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Kol ha bayit: leadership and voices

03/11/2019 02:30:38 PM

Mar11

President Robert Jobrack

Beth Sholom Temple has been around for over 80 years, and a lot of people have served on our Board of Directors. Almost all of them lacked the time, the experience, and the specific knowledge to feel entirely confident in this role, but all did it.

I know: as you read this you are thinking “There is no way I’ll ever serve on the board of directors.” In case you are having trouble articulating your reasons, here are four you can use:

        1) “ I don’t have the time”. Excellent reason, and probably the most common rationale. I will tell you that no one has the time to do it, yet people have volunteered over the years. Everyone has lots of other stuff going on. We all have lives, family, jobs, hobbies, etc. All of which create demands on our time. Anyone who is worth a damn has many things going on.

        2) “I don’t know anything about congregational management”. Also an excellent reason, because nobody ever knows what they were doing when first serving as a Director. We all become a lot more knowledgeable after a year on the Board, and the longer we stay the more we learn, but serving with no corporate memory might give you an open mind and a fresh perspective.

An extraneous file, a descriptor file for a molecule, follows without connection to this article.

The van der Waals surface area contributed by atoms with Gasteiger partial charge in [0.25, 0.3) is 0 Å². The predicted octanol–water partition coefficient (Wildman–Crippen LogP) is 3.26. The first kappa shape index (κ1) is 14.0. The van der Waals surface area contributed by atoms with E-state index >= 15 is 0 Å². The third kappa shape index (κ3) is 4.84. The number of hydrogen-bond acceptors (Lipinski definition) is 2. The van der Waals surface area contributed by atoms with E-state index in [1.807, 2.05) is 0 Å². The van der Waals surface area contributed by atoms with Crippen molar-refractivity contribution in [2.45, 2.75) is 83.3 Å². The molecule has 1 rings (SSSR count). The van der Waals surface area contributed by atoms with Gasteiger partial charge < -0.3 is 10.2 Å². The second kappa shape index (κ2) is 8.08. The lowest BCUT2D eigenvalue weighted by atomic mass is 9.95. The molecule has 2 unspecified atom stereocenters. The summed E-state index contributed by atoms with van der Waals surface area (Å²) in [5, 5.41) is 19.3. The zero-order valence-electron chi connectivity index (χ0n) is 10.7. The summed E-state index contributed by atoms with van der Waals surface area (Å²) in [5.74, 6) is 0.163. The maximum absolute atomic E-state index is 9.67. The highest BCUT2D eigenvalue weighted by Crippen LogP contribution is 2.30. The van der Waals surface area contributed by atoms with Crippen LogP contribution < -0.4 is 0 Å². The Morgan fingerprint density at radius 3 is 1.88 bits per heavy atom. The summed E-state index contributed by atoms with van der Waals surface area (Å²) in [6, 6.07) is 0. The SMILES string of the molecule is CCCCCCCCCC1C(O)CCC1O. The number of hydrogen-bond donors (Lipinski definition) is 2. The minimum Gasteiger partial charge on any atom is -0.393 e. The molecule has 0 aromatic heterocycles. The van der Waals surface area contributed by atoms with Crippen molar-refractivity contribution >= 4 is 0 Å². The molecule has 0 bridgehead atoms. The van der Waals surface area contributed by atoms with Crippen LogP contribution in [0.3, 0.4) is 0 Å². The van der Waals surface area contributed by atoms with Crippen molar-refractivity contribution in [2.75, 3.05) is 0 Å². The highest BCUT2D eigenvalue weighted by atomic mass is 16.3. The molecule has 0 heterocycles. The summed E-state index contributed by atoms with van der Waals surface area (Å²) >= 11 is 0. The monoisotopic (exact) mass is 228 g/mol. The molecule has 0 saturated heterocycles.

3) “Too much politics.” Well, I guess there should be politics since these are elected positions but in the past few years most meetings have been too mundane with too much consensus. Maybe we’ll have a contentious issue we can’t resolve and there will be politics in the future, but for the past few years there really hasn’t been political competition or disagreements.

       4) “Someone else will do it.” This is my favorite reason for not serving on the Board. Maybe we’ll all take this approach then we won’t have to worry about nominations, ballots and elections. Congregational management will happen magically.

So, why should you serve? Because a congregation with many members who have taken a turn at leadership makes for a more informed organization. Because folks who serve on the Board need time off from leadership to experience life as a regular congregant and someone has to take their place. Because it is a way to have a voice in the direction of Beth Sholom and address questions like: Should we have full time clergy? What repairs are most urgent in our building? How do we better communicate with membership? What local social action should BST engage in? How do we raise more money to do all of the above?

I urge you to consider serving as a Director. t’s only a 12 month term and you will learn a lot about your congregation. After that year, even if you leave the Board, you will be a better congregant.

Most importantly, it’s another way of serving our Jewish community.

Sun, May 26 2019 21 Iyar 5779